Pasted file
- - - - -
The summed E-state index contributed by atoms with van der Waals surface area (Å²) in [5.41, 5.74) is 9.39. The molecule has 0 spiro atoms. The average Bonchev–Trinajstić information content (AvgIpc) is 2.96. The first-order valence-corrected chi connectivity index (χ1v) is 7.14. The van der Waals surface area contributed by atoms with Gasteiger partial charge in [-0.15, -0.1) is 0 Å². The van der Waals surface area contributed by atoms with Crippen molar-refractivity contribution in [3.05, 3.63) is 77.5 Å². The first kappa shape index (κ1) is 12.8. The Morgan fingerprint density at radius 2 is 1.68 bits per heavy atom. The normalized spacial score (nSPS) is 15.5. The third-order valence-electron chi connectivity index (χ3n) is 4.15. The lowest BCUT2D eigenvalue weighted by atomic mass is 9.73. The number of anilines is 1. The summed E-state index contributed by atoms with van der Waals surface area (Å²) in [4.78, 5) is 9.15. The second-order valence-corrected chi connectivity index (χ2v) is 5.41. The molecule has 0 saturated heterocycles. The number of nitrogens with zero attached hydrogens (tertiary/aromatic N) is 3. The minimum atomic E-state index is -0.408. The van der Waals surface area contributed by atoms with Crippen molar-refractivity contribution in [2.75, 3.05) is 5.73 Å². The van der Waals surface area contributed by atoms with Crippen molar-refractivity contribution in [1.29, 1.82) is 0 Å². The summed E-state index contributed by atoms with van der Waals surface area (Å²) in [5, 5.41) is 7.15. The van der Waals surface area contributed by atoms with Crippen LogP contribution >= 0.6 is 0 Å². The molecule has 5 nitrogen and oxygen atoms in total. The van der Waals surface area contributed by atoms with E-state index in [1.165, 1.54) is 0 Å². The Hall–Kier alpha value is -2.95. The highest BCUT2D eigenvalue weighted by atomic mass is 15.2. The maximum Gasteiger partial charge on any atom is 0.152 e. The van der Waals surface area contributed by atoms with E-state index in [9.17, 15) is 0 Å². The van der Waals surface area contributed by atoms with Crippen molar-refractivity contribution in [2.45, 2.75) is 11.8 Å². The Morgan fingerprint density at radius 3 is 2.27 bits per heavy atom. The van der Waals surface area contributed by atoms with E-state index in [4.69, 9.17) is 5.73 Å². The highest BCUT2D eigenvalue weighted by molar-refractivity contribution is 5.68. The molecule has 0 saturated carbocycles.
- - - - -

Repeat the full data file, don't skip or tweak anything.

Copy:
The summed E-state index contributed by atoms with van der Waals surface area (Å²) in [5.41, 5.74) is 9.39. The molecule has 0 spiro atoms. The average Bonchev–Trinajstić information content (AvgIpc) is 2.96. The first-order valence-corrected chi connectivity index (χ1v) is 7.14. The van der Waals surface area contributed by atoms with Gasteiger partial charge in [-0.15, -0.1) is 0 Å². The van der Waals surface area contributed by atoms with Crippen molar-refractivity contribution in [3.05, 3.63) is 77.5 Å². The first kappa shape index (κ1) is 12.8. The Morgan fingerprint density at radius 2 is 1.68 bits per heavy atom. The normalized spacial score (nSPS) is 15.5. The third-order valence-electron chi connectivity index (χ3n) is 4.15. The lowest BCUT2D eigenvalue weighted by atomic mass is 9.73. The number of anilines is 1. The summed E-state index contributed by atoms with van der Waals surface area (Å²) in [4.78, 5) is 9.15. The second-order valence-corrected chi connectivity index (χ2v) is 5.41. The molecule has 0 saturated heterocycles. The number of nitrogens with zero attached hydrogens (tertiary/aromatic N) is 3. The minimum atomic E-state index is -0.408. The van der Waals surface area contributed by atoms with Crippen molar-refractivity contribution in [2.75, 3.05) is 5.73 Å². The van der Waals surface area contributed by atoms with Crippen molar-refractivity contribution in [1.29, 1.82) is 0 Å². The summed E-state index contributed by atoms with van der Waals surface area (Å²) in [5, 5.41) is 7.15. The van der Waals surface area contributed by atoms with Crippen LogP contribution >= 0.6 is 0 Å². The molecule has 5 nitrogen and oxygen atoms in total. The van der Waals surface area contributed by atoms with E-state index in [1.165, 1.54) is 0 Å². The Hall–Kier alpha value is -2.95. The highest BCUT2D eigenvalue weighted by atomic mass is 15.2. The maximum Gasteiger partial charge on any atom is 0.152 e. The van der Waals surface area contributed by atoms with E-state index in [9.17, 15) is 0 Å². The van der Waals surface area contributed by atoms with Crippen molar-refractivity contribution in [2.45, 2.75) is 11.8 Å². The Morgan fingerprint density at radius 3 is 2.27 bits per heavy atom. The van der Waals surface area contributed by atoms with E-state index in [4.69, 9.17) is 5.73 Å². The highest BCUT2D eigenvalue weighted by molar-refractivity contribution is 5.68. The molecule has 0 saturated carbocycles.